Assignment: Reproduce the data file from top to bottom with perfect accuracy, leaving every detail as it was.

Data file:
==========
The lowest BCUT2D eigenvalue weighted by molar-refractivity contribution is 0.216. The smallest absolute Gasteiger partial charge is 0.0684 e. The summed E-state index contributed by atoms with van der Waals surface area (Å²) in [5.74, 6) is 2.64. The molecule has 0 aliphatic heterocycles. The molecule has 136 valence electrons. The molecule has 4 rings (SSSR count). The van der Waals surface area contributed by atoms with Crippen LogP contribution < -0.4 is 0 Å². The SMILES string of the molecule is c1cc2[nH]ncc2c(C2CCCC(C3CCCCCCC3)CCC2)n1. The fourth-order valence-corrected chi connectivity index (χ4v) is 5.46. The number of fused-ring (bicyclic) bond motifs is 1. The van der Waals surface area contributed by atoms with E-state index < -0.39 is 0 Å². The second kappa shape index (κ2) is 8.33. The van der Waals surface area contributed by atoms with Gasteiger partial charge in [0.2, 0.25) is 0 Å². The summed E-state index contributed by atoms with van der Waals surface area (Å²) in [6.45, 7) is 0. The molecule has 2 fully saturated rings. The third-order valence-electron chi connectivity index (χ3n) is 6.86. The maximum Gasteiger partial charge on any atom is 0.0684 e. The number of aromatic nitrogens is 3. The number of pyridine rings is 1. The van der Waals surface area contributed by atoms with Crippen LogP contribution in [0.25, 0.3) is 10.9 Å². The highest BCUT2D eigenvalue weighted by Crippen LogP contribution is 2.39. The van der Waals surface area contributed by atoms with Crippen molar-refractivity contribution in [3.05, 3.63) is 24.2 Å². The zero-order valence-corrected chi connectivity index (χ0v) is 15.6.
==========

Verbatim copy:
The lowest BCUT2D eigenvalue weighted by molar-refractivity contribution is 0.216. The smallest absolute Gasteiger partial charge is 0.0684 e. The summed E-state index contributed by atoms with van der Waals surface area (Å²) in [5.74, 6) is 2.64. The molecule has 0 aliphatic heterocycles. The molecule has 136 valence electrons. The molecule has 4 rings (SSSR count). The van der Waals surface area contributed by atoms with Crippen LogP contribution < -0.4 is 0 Å². The SMILES string of the molecule is c1cc2[nH]ncc2c(C2CCCC(C3CCCCCCC3)CCC2)n1. The fourth-order valence-corrected chi connectivity index (χ4v) is 5.46. The number of fused-ring (bicyclic) bond motifs is 1. The van der Waals surface area contributed by atoms with E-state index < -0.39 is 0 Å². The second kappa shape index (κ2) is 8.33. The van der Waals surface area contributed by atoms with Gasteiger partial charge in [0.2, 0.25) is 0 Å². The summed E-state index contributed by atoms with van der Waals surface area (Å²) in [6.45, 7) is 0. The molecule has 2 fully saturated rings. The third-order valence-electron chi connectivity index (χ3n) is 6.86. The maximum Gasteiger partial charge on any atom is 0.0684 e. The number of aromatic nitrogens is 3. The number of pyridine rings is 1. The van der Waals surface area contributed by atoms with Crippen LogP contribution in [0.25, 0.3) is 10.9 Å². The highest BCUT2D eigenvalue weighted by Crippen LogP contribution is 2.39. The van der Waals surface area contributed by atoms with Crippen molar-refractivity contribution in [3.05, 3.63) is 24.2 Å². The zero-order valence-corrected chi connectivity index (χ0v) is 15.6.